The Indictment alleges ("Portfolio Managers" are "PMs". "Research Analysts" are "RAs":Count I: Wire FraudCount II: Securities Fraud (SAC Capital LP)Count III: Securities Fraud (SAC Capital LLC)Count IV: Securities Fraud (CR Intrinsic Investors, LLC)Count V: Securities Fraud (Sigma Capital Management, LLC)
7. At bottom, the encouragement by the SAC ENTITY DEFENDANTS of SAC PMs and SAC RAs to pursue aggressively an information "edge" overwhelmed limited SAC compliance systems. Furtherm the relentless pursuit of an information "edge" fostered a business culture within SAC in which there was no meaningful commitment to ensure that such "edge" came from legitimate research and not Inside Information. The predictable and foreseeable resultm as charged herein, was systematic insider trading by the SAC ENTITY DEFENDANTS resulting in hundreds of millions of dollars of illegal profits and avoided losses at the expense of members of the investing public.. . .
READ the FULL TEXT Civil Forfeiture Complaint USA v. S.A.C. Capital Advisers LLP et al. (SDNY, 13-CV-5182, July 25, 201316. In furtherance of the scheme, the SAC ENTITY DEFENDANTS sought to hire PMs and RAs believed by the SAC Owner and others in SAC management to have an "edge" based in part on networks of contacts with employees of public companies in the sector in which the SAC PM or SAC RA specialized. The focus on hiring employees with such networks was not balanced by any corresponding effort to ensure that prospective SAC PMs and SAC RAs did not use these contacts to obtain illegal Inside Information.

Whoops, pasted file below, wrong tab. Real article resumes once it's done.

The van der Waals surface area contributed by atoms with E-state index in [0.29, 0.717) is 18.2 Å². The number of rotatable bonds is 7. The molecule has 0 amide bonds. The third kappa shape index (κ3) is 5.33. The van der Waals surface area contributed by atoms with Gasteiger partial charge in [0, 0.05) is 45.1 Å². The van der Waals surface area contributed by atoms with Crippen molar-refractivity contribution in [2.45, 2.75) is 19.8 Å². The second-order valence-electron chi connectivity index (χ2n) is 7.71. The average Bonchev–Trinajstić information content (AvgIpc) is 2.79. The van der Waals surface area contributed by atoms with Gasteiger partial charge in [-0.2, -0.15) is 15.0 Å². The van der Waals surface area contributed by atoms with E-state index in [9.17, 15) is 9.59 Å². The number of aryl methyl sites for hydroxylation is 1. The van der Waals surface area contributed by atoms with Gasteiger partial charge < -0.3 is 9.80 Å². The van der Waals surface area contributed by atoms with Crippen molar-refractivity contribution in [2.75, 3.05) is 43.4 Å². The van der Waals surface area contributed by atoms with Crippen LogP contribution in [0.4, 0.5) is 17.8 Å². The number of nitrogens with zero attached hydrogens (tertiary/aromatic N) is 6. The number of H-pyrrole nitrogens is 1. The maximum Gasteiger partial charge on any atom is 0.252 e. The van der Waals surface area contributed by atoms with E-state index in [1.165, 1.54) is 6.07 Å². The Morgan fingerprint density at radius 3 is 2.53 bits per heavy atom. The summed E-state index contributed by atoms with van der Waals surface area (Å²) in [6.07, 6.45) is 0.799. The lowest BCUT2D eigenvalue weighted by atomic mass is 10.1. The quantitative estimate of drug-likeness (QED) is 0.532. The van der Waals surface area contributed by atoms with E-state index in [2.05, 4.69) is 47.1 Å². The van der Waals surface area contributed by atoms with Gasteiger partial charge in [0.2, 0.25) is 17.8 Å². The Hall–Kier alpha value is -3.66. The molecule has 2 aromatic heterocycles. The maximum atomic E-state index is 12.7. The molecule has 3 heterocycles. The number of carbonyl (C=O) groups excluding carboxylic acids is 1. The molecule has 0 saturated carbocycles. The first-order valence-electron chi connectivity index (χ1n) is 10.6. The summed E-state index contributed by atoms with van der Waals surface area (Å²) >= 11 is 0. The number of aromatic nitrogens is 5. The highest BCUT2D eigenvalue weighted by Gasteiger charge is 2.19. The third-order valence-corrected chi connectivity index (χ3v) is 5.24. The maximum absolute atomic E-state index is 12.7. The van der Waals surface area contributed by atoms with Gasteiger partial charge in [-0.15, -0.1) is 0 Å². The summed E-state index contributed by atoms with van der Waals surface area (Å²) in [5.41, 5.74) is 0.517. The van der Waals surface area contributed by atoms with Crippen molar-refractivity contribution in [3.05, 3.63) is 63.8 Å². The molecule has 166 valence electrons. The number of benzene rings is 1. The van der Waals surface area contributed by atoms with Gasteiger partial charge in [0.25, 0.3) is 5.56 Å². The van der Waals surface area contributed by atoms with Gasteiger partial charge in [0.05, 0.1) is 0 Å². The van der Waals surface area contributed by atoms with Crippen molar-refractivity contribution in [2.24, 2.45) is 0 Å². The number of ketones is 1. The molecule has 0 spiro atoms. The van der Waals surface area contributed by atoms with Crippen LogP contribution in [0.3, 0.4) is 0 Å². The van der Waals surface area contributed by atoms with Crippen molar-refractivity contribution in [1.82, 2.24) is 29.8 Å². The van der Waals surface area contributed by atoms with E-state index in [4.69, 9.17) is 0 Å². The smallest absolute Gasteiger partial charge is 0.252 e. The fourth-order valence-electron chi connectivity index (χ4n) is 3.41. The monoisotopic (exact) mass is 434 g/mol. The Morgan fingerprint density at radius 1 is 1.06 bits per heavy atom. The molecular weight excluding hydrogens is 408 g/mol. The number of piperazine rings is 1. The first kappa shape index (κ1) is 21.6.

Moral HazardNo - absolutely, unequivocally "NO," I do not believe that insider trading is a good thing or even something that we should condone. That being said, there is a dangerous moral hazard in pretending to the public that regulators and/or prosecutors are controlling a pervasive fraud. Frankly, the public deserves far more honesty and candor.Insider trading is not diminishing or retreating. Despite years of prosecutions, convictions, and prison sentences, well-educated industry professionals persist in crossing over the line, fueled by the apparent belief that they are smarter than the last batch of convicted defendants or that they have found a new way to avoid detection. While we may debate many aspects of this dilemma, one thing is clear: No one is getting the message about the significant personal and professional costs of getting caught and prosecuted for insider trading. Despite the headlines and the clanging cell-doors, the misconduct goes on and folks who should know better (and do know better) take the odds of getting away with the crime.Ultimately, I would just as soon legalize insider trading and warn the public that the casino is rigged, that the games of chance are fixed, and that the croupiers and pit bosses are on the take. You want to put your chips on the table? Hey, go ahead but you've been warned.Bharara's Fatigue?To some extent, the press release announcing Chiasson's sentencing ("Former Hedge Fund Co-Founder Anthony Chiasson Sentenced in Manhattan Federal Court to 78 Months in Prison for Insider Trading" May 13, 2013 ) seems to acknowledge my concerns. Maybe I'm reading a tad too much into Preet Bharara's victory lap, but he too seems to have grown somewhat fatigued, and his post-game analysis seems to be tinged with a bit more restraint than previous iterations:Manhattan U.S. Attorney Preet Bharara said, "With his sentence today, Anthony Chiasson chose to be part of a corrupt circle of friends that cheated the market to gain an unfair trading advantage, and, for that, he lost his career, his reputation, and now he has lost his liberty. Such catastrophic losses should deter those who would be tempted to break the law, but for those who are undeterred, we are not going away."Bharara's characterizations bear repeating. Some of Wall Street's best and brightest voluntarily choose to go over to the darkside of corruption and cheating. Many of these miscreants knew in advance that what was at risk were their careers, reputation, and liberty - but they just didn't factor those negatives into the equation with enough weight. Finally, and to his credit, I think Bharara sounds the perfect pitch when he stresses that those embarking upon insider trading "should" be deterred by the record of convictions and sentences; however, the U. S. Attorney then acknowledges that such a prospect has failed to deter many who were aware of the dire consequences of their conduct.Zombie ProsecutorsBharara states the proposition in what I feel is the proper tone: For those of you who are willing to throw the dice and take your chances, we are going to just keep plugging away with our investigations, prosecutions, and, hopefully, convictions. It's no longer about deterrent as much as it is about persistence. Bharara is tapping Wall Street on the shoulder and reminding its participants that effective or not, his office will continue to bang its head against the wall of insider trading. All of which conjures up the image of a zombie army of prosecutors in pursuit of the fresh meat of Wall Street's insider traders.ConclusionBharara is the best Sheriff of Wall Street that I have seen in some three decades on the Street. And while, at times, he may come off as Don Quixote tilting at monsters who are actually windmills, I have a soft spot for the Man of La Mancha. In the end, I still don't agree with the criminalization of insider trading because I have found that the moral hazard of such a failed effort is to provide false assurance to the public that the markets are fairly regulated and the bad guys ultimately pay. Notwithstanding, I compliment Bharara for his measured post-trial commentary.